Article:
Should you get the chance to do a future film in the series, what would be your ultimate setting and storyline?

I keep thinking we’ve somehow run out of ideas, and yet there are still ideas to be mined from the franchise. I don’t think there’s any ultimate setting or storyline. After you see SHARKNADO 3, you’ll see what I mean, but we always joke, the last frontier is making this a global and international problem which would really give us a much bigger sandbox to play in, but I think there are many different things you could do that are outside of the box too. It all depends how people react to this one.

What do you have upcoming that fans can look forward to after Sharknado?

As far as SHARKNADO related stuff, I wrote the ARCHIE VS. SHARKNADO comic book which comes out July 22. It was great to write, because it takes in the same time frame as SHARKNADO 3. So it was like doing a mini-movie on top of 3. My band Quint also has two songs on the SHARKNADO 3 soundtrack album – “(The Ballad of) Sharknado)” and a brand new song “Crash”. I’m also co-writing a new film called SESSIONS, a quirky romantic-comedy with music playing a big part of the story.

I’m also attached to two potential TV projects that are currently in development – TOMMY TESTOSTERONE, a really quirky SHARKNADO-like take on the superhero genre that I’m doing with Timothy Hopkins and I’m also working with Matthew Lesher, Insight Entertainment and Torrey DeVitto on adapting the HELL’S BELLE novels by Karen Greco into a TV series. And there’s discussions about revisiting my first film BOO with producer David E. Allen.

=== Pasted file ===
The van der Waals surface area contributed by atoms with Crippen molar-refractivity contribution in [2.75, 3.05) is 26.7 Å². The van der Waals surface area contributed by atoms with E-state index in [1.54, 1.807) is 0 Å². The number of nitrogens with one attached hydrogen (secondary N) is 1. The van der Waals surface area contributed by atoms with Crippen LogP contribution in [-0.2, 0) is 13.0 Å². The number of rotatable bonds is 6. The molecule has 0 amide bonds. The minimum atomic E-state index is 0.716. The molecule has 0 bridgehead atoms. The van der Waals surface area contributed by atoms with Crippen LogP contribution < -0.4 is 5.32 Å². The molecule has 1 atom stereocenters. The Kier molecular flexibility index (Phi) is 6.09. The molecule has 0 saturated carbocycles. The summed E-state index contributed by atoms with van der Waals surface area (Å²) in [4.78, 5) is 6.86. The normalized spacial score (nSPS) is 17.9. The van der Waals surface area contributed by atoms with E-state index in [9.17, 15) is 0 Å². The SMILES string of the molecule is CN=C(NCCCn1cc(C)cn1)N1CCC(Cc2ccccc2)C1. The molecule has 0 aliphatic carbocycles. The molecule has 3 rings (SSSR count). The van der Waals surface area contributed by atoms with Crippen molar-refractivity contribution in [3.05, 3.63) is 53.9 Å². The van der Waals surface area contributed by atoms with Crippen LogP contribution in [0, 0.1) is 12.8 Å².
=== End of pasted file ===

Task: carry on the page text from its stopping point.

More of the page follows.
SHARKNADO has broken up so many doors for me, and I’ve been given so many new opportunities both within and outside of the horror/sci-fi genre that this franchise has really been a fantastic gift.


About the Author

Skewed and Reviewed was founded by Gareth Von Kallenbach in 2001 and was one of the first sites to combine movie and gaming news, reviews, and information. The site has grown to a multi-media company which includes two sites, a quarterly magazine, a Skewedcast, and a web TV show as well as being the film and game site for the top rated BJ Shea Morning Experience and Geek Nation which originates from KISW FM and is syndicated world wide. Prior to founding Skewed and Reviewed, Gareth contributed to over 60 publications around the world as a regular reviewer/reporter and has work has appeared in publications including Moviehole, Aint it Cool News, PC Gamer, Cinescape magazine and many more.